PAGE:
the Almighty Father of men and angels gives him life and salvation by his Word and Spirit; in other words, by Christ and the Holy Ghost: that there is danger to us from the malignity and power of evil spirits: that a curse hath been inflicted upon the earth by a flood of* water: that there is no remission of sin without shedding of blood; and that a divine life is supported in us by partaking of the death of Christ in the Paschal or Sacramental Feast of the Lord's table; that there is a restoration to life after death by a resurrection of the body; and lastly, that the world which we inhabit shall be destroyed by fire.
These are the principles, at least the chief of them, which are peculiar to the Scriptures. He that believes them is a Christian; and if the works and ways of nature have a correspondence with these principles, and 4vith no other, then ought every natural philosopher to be a Christian believer.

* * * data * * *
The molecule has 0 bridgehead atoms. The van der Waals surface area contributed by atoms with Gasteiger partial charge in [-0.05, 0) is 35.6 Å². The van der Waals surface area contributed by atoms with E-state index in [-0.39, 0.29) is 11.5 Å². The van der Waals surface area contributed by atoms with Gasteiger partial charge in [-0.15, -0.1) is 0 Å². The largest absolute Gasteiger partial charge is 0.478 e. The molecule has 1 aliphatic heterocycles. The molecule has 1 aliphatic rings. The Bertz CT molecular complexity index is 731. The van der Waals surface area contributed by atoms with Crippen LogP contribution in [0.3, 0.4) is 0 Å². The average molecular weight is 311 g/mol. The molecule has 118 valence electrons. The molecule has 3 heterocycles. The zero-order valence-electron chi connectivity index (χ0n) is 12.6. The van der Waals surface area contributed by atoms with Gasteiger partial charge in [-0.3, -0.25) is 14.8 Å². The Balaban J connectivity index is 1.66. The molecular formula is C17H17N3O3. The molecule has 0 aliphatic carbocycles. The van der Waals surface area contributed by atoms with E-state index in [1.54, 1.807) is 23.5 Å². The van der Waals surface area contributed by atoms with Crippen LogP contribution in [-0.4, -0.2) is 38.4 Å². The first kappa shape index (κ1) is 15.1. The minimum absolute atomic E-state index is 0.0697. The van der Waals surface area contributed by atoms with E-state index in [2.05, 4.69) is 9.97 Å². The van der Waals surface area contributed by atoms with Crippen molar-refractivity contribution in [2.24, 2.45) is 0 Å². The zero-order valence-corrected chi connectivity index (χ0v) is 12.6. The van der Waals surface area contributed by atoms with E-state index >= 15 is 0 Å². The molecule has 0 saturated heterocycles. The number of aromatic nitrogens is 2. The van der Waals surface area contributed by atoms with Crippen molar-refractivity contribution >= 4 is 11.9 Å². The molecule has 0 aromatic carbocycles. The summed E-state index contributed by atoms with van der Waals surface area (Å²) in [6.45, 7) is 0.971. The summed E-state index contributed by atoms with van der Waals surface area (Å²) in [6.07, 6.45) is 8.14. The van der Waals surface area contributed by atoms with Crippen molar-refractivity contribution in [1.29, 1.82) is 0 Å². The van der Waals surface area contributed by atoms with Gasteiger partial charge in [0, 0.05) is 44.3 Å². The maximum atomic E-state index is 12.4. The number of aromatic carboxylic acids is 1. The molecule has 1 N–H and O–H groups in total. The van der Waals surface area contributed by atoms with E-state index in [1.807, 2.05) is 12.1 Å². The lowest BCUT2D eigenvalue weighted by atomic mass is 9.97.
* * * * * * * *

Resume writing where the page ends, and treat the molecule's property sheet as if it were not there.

I. Let us proceed then to examine how the case stands. The unbelieving philosopher supposes man to be in the same state of perfection now, as when he came from the hands of his Creator. But the infirmities of his mind, with the diseases and death of his body, proclaim the contrary. When the death of man is from the hand of man, according to the laws of justice, it is an execution: and it is the same in its nature, when inflicted upon all men by the hands of a justjGod, The moral history of man informs us, that he offended God by eating in sin. His natural history shews us, that, in consequence of it, he now eats in labour and sorrow. The world is full of toil and trouble; and for what end, but that man may earn his'daily bread ? The hands of the husbandman are hardened, and his back is bowed down with the cultivation of the earth. Thorns and thistles prevail against him, and multiply his labour. While some are toiling upon the earth, others are doomed to work underneath it. Some are exercised and wasted with works of heat: some for a livelihood are exposed to the storms and perils of the sea; and they who are called to the dangers of war, support their lives at the hazard of losing them.